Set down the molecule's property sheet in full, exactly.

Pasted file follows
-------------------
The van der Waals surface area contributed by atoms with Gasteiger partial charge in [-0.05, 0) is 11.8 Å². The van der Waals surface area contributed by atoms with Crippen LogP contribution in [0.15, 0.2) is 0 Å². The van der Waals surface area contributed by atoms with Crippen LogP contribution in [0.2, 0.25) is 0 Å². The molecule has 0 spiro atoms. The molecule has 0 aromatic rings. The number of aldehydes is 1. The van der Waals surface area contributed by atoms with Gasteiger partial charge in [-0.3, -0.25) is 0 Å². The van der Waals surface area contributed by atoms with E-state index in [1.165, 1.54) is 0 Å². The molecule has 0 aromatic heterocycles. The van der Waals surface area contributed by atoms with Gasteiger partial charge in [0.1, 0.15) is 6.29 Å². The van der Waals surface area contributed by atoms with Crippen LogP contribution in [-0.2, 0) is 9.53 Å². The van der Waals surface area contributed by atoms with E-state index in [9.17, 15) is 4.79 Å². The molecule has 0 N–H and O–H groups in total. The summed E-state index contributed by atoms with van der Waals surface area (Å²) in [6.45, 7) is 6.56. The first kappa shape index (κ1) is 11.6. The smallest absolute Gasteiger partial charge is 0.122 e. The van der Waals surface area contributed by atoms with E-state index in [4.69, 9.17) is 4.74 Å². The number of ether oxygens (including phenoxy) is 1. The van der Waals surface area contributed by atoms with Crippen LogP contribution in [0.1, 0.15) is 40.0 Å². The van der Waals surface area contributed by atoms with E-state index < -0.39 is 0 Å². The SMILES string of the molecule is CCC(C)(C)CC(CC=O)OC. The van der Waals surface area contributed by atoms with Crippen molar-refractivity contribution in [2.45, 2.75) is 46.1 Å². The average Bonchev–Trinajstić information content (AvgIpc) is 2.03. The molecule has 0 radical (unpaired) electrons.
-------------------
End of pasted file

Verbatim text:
The van der Waals surface area contributed by atoms with Gasteiger partial charge in [-0.05, 0) is 11.8 Å². The van der Waals surface area contributed by atoms with Crippen LogP contribution in [0.15, 0.2) is 0 Å². The van der Waals surface area contributed by atoms with Crippen LogP contribution in [0.2, 0.25) is 0 Å². The molecule has 0 spiro atoms. The molecule has 0 aromatic rings. The number of aldehydes is 1. The van der Waals surface area contributed by atoms with Gasteiger partial charge in [-0.3, -0.25) is 0 Å². The van der Waals surface area contributed by atoms with E-state index in [1.165, 1.54) is 0 Å². The molecule has 0 aromatic heterocycles. The van der Waals surface area contributed by atoms with Gasteiger partial charge in [0.1, 0.15) is 6.29 Å². The van der Waals surface area contributed by atoms with Crippen LogP contribution in [-0.2, 0) is 9.53 Å². The van der Waals surface area contributed by atoms with E-state index in [9.17, 15) is 4.79 Å². The molecule has 0 N–H and O–H groups in total. The summed E-state index contributed by atoms with van der Waals surface area (Å²) in [6.45, 7) is 6.56. The first kappa shape index (κ1) is 11.6. The smallest absolute Gasteiger partial charge is 0.122 e. The van der Waals surface area contributed by atoms with E-state index in [4.69, 9.17) is 4.74 Å². The number of ether oxygens (including phenoxy) is 1. The van der Waals surface area contributed by atoms with Crippen LogP contribution in [0.1, 0.15) is 40.0 Å². The van der Waals surface area contributed by atoms with E-state index < -0.39 is 0 Å². The SMILES string of the molecule is CCC(C)(C)CC(CC=O)OC. The van der Waals surface area contributed by atoms with Crippen molar-refractivity contribution in [2.45, 2.75) is 46.1 Å². The average Bonchev–Trinajstić information content (AvgIpc) is 2.03. The molecule has 0 radical (unpaired) electrons.